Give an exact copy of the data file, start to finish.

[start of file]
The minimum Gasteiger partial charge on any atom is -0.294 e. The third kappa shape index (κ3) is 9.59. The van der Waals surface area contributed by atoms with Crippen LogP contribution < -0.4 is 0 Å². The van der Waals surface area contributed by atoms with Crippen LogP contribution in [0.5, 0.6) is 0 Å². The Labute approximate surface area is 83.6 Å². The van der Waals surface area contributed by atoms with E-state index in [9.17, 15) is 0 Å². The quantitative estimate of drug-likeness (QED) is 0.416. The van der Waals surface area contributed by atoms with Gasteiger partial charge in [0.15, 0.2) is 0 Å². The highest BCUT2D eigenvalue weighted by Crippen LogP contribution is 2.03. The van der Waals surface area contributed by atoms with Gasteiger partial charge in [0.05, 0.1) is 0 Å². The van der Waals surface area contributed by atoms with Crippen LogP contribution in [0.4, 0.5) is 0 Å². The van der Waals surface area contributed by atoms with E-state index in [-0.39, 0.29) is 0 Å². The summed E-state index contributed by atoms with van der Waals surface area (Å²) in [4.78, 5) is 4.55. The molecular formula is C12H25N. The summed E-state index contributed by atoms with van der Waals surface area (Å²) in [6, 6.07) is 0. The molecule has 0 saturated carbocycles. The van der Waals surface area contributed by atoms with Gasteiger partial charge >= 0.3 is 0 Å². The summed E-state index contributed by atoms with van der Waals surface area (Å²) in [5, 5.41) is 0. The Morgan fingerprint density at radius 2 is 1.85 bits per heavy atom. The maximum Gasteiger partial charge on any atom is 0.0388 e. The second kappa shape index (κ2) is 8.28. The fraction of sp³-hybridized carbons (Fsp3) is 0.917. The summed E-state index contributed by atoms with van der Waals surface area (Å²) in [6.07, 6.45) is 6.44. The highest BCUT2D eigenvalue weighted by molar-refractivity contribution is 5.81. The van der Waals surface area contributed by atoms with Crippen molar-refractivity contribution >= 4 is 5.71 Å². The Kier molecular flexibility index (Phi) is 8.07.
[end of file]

The minimum Gasteiger partial charge on any atom is -0.294 e. The third kappa shape index (κ3) is 9.59. The van der Waals surface area contributed by atoms with Crippen LogP contribution < -0.4 is 0 Å². The van der Waals surface area contributed by atoms with Crippen LogP contribution in [0.5, 0.6) is 0 Å². The Labute approximate surface area is 83.6 Å². The van der Waals surface area contributed by atoms with E-state index in [9.17, 15) is 0 Å². The quantitative estimate of drug-likeness (QED) is 0.416. The van der Waals surface area contributed by atoms with Gasteiger partial charge in [0.15, 0.2) is 0 Å². The highest BCUT2D eigenvalue weighted by Crippen LogP contribution is 2.03. The van der Waals surface area contributed by atoms with Gasteiger partial charge in [0.05, 0.1) is 0 Å². The van der Waals surface area contributed by atoms with Crippen LogP contribution in [0.4, 0.5) is 0 Å². The van der Waals surface area contributed by atoms with E-state index in [-0.39, 0.29) is 0 Å². The summed E-state index contributed by atoms with van der Waals surface area (Å²) in [4.78, 5) is 4.55. The molecular formula is C12H25N. The summed E-state index contributed by atoms with van der Waals surface area (Å²) in [6, 6.07) is 0. The molecule has 0 saturated carbocycles. The van der Waals surface area contributed by atoms with Gasteiger partial charge >= 0.3 is 0 Å². The summed E-state index contributed by atoms with van der Waals surface area (Å²) in [5, 5.41) is 0. The Morgan fingerprint density at radius 2 is 1.85 bits per heavy atom. The maximum Gasteiger partial charge on any atom is 0.0388 e. The second kappa shape index (κ2) is 8.28. The fraction of sp³-hybridized carbons (Fsp3) is 0.917. The summed E-state index contributed by atoms with van der Waals surface area (Å²) in [6.07, 6.45) is 6.44. The highest BCUT2D eigenvalue weighted by molar-refractivity contribution is 5.81. The van der Waals surface area contributed by atoms with Crippen molar-refractivity contribution >= 4 is 5.71 Å². The Kier molecular flexibility index (Phi) is 8.07.